A Woman In Social Media Who Stands For All Women

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I think every once in a while, all women should step out and do something they think they might get in trouble for, and that's what I'm going to do right now.

I'm going to stand on a soapbox and ask you to consider one of the co-founders of BlogHer and all the enormous contributions she's made to social media—the conferences you love, the financial support you gain if you're in the BlogHer Publishing Network, the website you visit, the Voices of the Year you seek out and read and cherish and share, and, importantly, the female and feminist CEO, surrounded by a sea of men, staking a claim on tech for all women, for all of us. I'm getting on the soapbox, because she won't. It's just not what Lisa Stone does. Lisa doesn't need or want to be front-and-center, because her passion in life has always been making sure other women—ALL women—are seen and heard, that all women come to know their own power, that all women find the communities they need in life to support them through times good and bad.

And she just stands in the background and beams at everyone else's success, empowerment, delight, satisfaction. That's her reward.


Lisa Stone


But as someone who's worked in media for more than 20 years (as a magazine editor, at Redbook, Marie Claire, Modern Bride, Mirabella and more), I can assure you that Lisa's work—along with partners-in-crime and co-founders Jory Des Jardins and Elisa Camahort Page—has completely transformed the entire social media landscape for women.

So why am I telling you all this? Because Lisa Stone is a nominee in the Women's Media Center's 2011 Social Media Award, recognizing a leader in women's social media. There are, of course, many amazing nominees—some of my personal favorites, like Joanne Bamberger, aka Pundit Mom, and a few new discoveries, such as reproductive justice activist Steph Herold of IAmDr.Tiller.com and cultural critic LaToya Peterson of Racialicious—but in a way, I feel as if so many of the other nominees are Lisa's (and BlogHer's) children. (Not old, not old! She's SO not old!) But because what she, Jory and Elisa did was create a framework for the new world all of you were building with your blogs and your words and your dreams. And they took that framework and made it public, and visible, and brought advertising to it, and helped women see themselves as entrepreneurs and big, bold voices, and created a place for us all to get together and share our wisdom and business ideas, and, of course, to nurture our friendships.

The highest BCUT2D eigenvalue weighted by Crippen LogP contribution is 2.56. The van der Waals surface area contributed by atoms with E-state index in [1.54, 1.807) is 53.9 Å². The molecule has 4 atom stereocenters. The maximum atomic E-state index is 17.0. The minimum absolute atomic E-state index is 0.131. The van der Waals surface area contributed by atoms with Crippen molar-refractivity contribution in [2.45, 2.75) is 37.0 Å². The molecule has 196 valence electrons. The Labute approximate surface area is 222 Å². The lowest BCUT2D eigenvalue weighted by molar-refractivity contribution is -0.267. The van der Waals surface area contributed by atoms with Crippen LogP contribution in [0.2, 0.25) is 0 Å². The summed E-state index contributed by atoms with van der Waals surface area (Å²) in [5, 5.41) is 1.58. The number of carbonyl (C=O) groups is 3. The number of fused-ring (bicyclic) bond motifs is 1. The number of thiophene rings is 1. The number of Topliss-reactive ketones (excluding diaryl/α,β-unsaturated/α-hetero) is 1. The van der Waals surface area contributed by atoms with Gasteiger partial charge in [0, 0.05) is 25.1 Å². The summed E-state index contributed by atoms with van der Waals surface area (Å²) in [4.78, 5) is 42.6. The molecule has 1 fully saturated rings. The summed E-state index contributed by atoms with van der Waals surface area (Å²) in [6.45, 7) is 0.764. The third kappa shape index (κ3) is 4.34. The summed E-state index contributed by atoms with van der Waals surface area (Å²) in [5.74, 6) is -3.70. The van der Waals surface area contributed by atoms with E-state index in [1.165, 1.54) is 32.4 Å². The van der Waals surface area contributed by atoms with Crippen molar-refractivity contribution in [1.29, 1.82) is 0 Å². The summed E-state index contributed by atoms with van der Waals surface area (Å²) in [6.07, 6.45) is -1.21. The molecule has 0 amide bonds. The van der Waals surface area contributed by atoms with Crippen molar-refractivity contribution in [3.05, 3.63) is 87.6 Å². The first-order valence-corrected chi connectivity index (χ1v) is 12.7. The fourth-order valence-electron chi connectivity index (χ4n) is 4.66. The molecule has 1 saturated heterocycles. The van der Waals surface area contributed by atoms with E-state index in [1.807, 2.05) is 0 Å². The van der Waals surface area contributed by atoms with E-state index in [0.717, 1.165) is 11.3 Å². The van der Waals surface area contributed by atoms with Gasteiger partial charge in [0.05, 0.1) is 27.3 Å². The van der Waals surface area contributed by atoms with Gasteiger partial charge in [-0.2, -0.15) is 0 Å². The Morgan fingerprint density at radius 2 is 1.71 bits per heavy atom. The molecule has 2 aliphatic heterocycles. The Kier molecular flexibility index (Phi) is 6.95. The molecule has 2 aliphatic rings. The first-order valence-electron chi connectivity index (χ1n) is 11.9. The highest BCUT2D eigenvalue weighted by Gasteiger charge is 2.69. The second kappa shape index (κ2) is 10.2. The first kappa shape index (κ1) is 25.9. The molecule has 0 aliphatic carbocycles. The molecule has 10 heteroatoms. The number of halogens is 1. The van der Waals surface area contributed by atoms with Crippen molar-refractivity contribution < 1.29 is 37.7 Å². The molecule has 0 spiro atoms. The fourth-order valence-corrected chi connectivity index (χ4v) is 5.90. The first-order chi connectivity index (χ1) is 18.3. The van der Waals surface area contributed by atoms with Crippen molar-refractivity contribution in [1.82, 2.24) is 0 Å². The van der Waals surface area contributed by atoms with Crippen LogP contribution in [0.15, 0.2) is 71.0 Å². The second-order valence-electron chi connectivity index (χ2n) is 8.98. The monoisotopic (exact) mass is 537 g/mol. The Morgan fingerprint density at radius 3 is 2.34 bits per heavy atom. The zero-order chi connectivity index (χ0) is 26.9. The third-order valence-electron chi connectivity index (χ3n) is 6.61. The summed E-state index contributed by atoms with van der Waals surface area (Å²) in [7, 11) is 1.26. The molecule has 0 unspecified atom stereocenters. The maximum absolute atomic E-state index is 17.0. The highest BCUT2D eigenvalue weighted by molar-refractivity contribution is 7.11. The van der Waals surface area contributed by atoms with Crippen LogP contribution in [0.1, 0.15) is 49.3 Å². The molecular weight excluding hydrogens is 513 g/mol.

I met Lisa way back in the beginning of the social-media landslide, in 2005. She called me up to say, "Wow, I noticed you're a magazine editor who's hiring bloggers and paying them, and all your Redbookmag.com blogs are unmoderated. Who are you?" I thought that was simply amazing: that she had her eyes so focused on the smallest changes in the media landscape, because she also had her eyes on the big picture—she was hellbent on promoting blogging's growth, to bringing blogging to the mainstream, to supporting blogging's movement so it could take it its due place in the worlds of media, publishing, marketing, advertising and writing.

So I am writing this post (which I'm sure Lisa will ask me to take down, so let me say it once: I was not asked to do this! And please share this with all your blogging friends) with a very specific request: please go to Women's Media Center to vote for Lisa Stone and BlogHer to recognize them for the future they built that we all get to live in today. Because every single one of us, whether we know it or not, has a little BlogHer in her.

VOTE NOW! (Voting ends November 15; please share this link with your friends.)


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